His main thesis in In Praise of Commercial Culture is that the West is on a cultural upswing because of, not despite of, capitalism. In his view, the free market system that was developed in Europe throughout the Renaissance, especially in Italian city states and the Netherlands, and then openly written about by Adam Smith in The Wealth of Nations, allowed artists to become more innovative and empowered the best artists and musicians to rise to the top.
To prove that thesis in In Praise of Commercial Culture, Cowen makes a number of points.
One is that the cultural pessimists, whether they be conservative or liberal, are wrong. Where they see cultural degeneration or racism, he sees market-empowered diversity of thought. Don’t like modern art? The marketplace recognizes that there are niches and there is still a large amount of traditional art being produced and sold. Hate modern music, such as rap? There is still classical music being produced.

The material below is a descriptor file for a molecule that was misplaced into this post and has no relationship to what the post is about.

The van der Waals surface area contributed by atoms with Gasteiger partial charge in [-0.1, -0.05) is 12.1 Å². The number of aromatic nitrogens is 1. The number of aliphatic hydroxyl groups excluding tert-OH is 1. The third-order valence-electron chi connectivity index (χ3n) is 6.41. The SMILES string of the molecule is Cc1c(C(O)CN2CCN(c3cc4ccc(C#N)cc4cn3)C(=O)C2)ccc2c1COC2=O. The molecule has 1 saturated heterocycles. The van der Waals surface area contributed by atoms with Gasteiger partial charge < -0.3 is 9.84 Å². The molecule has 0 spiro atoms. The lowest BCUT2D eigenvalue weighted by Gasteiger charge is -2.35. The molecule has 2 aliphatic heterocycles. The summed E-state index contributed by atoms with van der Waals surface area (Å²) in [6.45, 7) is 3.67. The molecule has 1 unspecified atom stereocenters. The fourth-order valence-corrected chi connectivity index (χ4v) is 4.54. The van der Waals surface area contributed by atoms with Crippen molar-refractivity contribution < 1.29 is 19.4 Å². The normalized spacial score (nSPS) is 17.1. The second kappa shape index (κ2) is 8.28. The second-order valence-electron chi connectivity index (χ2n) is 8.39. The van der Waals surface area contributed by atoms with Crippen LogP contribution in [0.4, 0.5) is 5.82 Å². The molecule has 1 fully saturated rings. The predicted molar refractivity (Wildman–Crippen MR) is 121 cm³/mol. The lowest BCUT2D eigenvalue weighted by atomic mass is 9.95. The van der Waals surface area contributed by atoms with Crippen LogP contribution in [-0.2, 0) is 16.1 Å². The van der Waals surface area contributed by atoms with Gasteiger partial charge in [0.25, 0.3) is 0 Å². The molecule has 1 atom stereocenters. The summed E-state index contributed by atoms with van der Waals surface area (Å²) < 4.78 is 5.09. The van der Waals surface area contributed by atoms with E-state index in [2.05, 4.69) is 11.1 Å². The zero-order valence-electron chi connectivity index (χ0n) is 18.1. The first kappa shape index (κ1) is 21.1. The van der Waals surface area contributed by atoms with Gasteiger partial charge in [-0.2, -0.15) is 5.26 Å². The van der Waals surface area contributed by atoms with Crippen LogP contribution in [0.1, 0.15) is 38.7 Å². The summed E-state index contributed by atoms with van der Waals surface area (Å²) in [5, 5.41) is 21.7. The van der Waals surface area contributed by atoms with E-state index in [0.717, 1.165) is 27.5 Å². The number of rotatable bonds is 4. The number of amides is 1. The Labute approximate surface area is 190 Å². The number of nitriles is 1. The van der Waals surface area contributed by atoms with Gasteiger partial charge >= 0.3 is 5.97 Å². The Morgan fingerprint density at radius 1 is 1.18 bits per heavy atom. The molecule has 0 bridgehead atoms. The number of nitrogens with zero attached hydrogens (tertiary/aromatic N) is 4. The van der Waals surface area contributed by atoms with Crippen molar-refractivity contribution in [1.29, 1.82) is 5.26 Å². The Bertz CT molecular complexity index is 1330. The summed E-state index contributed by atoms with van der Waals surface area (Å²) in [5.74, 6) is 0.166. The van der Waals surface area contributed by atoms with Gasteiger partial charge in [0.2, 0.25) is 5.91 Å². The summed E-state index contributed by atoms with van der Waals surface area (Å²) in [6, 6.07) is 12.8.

More generally, his point is that right now, the West, because of its embrace of capitalism, has a wide array of available art that we can consume. Everyone will like some of it and dislike some of it. But, because the market is free, artists that produce art that is likable by any segment of the population are monetarily rewarded and continue to produce. So, his view in In Praise of Commercial Culture is that, despite what some pessimists say, our culture is not degenerating. We are just seeing a wider array of art than used to be available, mainly because of the expansion of the marketplace.